Housed in a former workshop is the working exhibition of letterpress-printing equipment ranging from early hand operated presses to power machinery, including hot metal casters.

 

Here in the print room there are examples of hand set, linotype and monotype printing. There are Albion, Wharfedale, Columbian, Adana, and proof presses.

At the heart of the letterpress printing process is the use of moveable type - individual pieces of metal or wood, each bearing a character in relief on one end, that can be brought together to form words and sentences. Johann Gutenberg is traditionally regarded as the inventor of printing in Europe, but the significant part of his discovery was the production of metal type using a mould - the first example of precision mass-production.

The process of making type begins with the punch-cutter, who makes a steel punch in the shape of each letter required. The punch is hardened and then driven into a block of soft copper to form a 'matrix' or mould from which type can be cast.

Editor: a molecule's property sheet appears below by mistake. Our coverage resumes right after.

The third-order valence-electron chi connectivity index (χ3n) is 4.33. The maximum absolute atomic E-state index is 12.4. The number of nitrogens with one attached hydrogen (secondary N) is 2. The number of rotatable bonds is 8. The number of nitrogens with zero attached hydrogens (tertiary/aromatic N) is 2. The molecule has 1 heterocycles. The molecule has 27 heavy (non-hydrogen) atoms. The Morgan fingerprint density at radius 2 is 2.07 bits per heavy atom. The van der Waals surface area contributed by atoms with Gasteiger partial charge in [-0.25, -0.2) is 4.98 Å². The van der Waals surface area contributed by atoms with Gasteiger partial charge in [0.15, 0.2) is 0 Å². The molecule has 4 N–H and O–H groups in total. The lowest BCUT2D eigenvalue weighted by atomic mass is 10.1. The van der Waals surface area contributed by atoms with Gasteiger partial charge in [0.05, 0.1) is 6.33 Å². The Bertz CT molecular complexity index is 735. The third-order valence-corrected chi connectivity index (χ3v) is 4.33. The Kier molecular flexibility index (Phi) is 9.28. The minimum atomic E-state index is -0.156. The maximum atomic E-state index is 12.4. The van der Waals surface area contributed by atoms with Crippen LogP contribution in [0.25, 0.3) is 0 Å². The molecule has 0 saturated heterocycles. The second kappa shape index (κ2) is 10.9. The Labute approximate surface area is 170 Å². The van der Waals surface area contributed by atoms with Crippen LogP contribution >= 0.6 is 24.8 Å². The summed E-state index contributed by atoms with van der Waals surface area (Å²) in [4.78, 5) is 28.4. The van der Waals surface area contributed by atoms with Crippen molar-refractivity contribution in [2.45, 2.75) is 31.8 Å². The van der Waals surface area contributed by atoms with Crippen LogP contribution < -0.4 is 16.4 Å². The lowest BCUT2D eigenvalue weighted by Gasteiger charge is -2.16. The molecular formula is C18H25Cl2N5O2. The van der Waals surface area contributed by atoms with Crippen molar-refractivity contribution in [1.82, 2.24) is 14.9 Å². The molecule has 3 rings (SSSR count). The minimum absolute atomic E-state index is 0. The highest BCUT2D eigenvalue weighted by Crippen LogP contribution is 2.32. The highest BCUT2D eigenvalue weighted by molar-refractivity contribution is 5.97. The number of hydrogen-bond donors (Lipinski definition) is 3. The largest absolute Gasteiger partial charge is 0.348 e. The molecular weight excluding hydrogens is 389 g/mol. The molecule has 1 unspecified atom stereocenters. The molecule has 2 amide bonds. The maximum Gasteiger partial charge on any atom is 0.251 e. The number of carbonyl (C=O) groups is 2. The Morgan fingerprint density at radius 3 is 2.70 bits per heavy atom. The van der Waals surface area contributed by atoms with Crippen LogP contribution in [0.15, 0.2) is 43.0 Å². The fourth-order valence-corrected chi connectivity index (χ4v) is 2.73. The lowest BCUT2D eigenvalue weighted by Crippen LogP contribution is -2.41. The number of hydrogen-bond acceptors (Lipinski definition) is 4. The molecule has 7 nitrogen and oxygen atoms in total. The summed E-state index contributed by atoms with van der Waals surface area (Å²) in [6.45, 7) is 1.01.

Type was cast in a hand-mould, which produced types of a fixed height but was adjustable for width so as to be able to cast narrow characters like 'i' and wide ones like 'W'. Molten type-metal - an alloy of lead, tin and antimony - was poured into the mould with a small ladle and solidified almost at once. The piece of type was extracted from the mould and the process repeated. A skilled caster might turn out 4000 types a day.

In the 19th century various machines were developed to cast type automatically at a rate of 20,000 a day or more. But the steel punches had still to be cut by hand.